Book Title: The Hunger Games
Author: Suzanne Collins
Style: Chapter Book
Target Audience: Young Adult
Genres: Fiction, Dystopian
Page Count: 384
Format: Trade Paperback (library copy)
Reading time: 4 hours
Date Finished: 1/08/17
My impressions: I doubt it will come as a surprise to anyone that I enjoyed The Hunger Games, because it’s a very good book. More surprising, I suspect, is that I’ve waited until now to read this popular book and have somehow managed to avoid watching the film series as well, meaning that the entire story is fresh and interesting for me, replete with its many twists and turns and intriguing ending. I couldn’t wait to start Catching Fire, and I’m currently taking a break from my foray into that chapter to collect my thoughts here.
What’s most impressive to me about The Hunger Games is how well-paced it is. Every one of the book’s chapters is just a few pages long, and yet structured with a deliberate tension and release, just like the arrows that fly from Katniss Everdeen’s bow. The extensive dystopian world is built up gradually, with new information being dropped in just as it’s needed to provide the reader with enough knowledge to move forward. The writing takes place in the present tense as things are happening, but in the past tense when Katniss is reflecting on the moments that have shaped her. Best of all, the action is centered around wondering how two characters are going to survive in a conflict where only one can be the victor, and by then by providing a logical path for it to be possible so that the ending won’t feel contrived if such a turn should occur.
The characters, too, are expertly crafted. Katniss is a unique heroine in literature, providing a strong heroine who feels feminine and yet has the strength and resilience to make her formidable. Katniss has tragedy in her past (due to the death of her father in a coal mine), but lacks the common child abuse or rape backstory that so often shows up in these sorts of female characters. Her relationship with her friend Gale feels realistic and reflects how a highly-driven girl about her age might feel about the world; her cluelessness at her own femininity and her affect on others likewise makes her compelling, especially as the story brings her companion and would-be lover Peeta into focus. And Collins did an excellent job with many of the supporting characters as well – it’s not only easy to see how they made a great film from this book, but also easy to see how actors could want to inhabit these characters.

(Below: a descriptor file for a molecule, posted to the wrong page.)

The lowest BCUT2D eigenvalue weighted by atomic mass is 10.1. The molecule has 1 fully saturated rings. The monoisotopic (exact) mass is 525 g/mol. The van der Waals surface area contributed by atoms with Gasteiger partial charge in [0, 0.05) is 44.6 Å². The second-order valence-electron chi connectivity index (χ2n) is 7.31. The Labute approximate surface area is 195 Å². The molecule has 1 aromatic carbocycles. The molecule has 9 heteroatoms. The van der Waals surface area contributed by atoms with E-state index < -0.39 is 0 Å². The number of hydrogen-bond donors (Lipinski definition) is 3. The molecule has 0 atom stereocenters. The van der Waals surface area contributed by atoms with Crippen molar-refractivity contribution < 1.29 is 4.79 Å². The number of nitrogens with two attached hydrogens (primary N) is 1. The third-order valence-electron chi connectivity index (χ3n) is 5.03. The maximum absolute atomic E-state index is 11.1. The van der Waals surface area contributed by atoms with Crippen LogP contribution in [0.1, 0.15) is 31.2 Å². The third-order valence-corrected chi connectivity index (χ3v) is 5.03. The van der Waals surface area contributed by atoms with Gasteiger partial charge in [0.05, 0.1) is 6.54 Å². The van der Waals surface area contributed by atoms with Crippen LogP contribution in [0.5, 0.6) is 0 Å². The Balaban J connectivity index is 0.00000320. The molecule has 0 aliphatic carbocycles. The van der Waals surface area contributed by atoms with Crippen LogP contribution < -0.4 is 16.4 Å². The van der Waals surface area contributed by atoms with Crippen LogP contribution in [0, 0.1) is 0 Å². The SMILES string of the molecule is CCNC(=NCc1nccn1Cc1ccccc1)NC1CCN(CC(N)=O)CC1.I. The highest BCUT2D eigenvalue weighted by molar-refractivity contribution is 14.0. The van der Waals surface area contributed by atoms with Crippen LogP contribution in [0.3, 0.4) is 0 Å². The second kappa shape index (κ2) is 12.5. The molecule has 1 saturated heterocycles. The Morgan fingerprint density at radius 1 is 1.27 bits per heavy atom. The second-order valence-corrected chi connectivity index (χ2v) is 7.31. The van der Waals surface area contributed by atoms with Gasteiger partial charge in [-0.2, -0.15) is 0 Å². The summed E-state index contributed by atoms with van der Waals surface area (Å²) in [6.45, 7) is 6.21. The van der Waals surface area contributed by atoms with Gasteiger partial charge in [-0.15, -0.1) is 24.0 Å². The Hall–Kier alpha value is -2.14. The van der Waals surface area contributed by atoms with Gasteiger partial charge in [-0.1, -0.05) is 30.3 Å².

I’ve never read another book by Suzanne Collins, but I consider myself privileged to be able to encounter her work now and I’m very curious how her other series aimed at middle-school kids (The Underland Chronicles) reads. I never once felt like the story was contrived or that the plot was forcing the characters along unnaturally, and even where I could see the tricks Collins used to keep the plot moving along, I got lost in the story most of the time. This might be marketed and sold as a young adult series, but make no mistake – it’s masterful in its execution, and something even an adult can find greatly engaging.
I will note now that I’ve heard Catching Fire is a great continuation of the story and that Mockingjay takes a surprising turn away from what the fans expected into a deeper, darker direction. We’ll see how I feel about the series once I’ve finished reading them!